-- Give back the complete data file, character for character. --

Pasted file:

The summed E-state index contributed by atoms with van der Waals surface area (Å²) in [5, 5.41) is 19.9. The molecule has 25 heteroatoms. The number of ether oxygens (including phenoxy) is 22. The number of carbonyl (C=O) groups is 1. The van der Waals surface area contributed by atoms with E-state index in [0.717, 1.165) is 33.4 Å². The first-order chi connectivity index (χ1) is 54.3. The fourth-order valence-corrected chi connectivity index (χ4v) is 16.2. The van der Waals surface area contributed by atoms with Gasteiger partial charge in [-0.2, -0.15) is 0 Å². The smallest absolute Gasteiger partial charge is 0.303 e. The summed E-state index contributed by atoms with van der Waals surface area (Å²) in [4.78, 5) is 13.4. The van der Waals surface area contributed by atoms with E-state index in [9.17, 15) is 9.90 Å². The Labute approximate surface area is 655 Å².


The summed E-state index contributed by atoms with van der Waals surface area (Å²) in [5, 5.41) is 19.9. The molecule has 25 heteroatoms. The number of ether oxygens (including phenoxy) is 22. The number of carbonyl (C=O) groups is 1. The van der Waals surface area contributed by atoms with E-state index in [0.717, 1.165) is 33.4 Å². The first-order chi connectivity index (χ1) is 54.3. The fourth-order valence-corrected chi connectivity index (χ4v) is 16.2. The van der Waals surface area contributed by atoms with Gasteiger partial charge in [-0.2, -0.15) is 0 Å². The smallest absolute Gasteiger partial charge is 0.303 e. The summed E-state index contributed by atoms with van der Waals surface area (Å²) in [4.78, 5) is 13.4. The van der Waals surface area contributed by atoms with E-state index in [9.17, 15) is 9.90 Å². The Labute approximate surface area is 655 Å².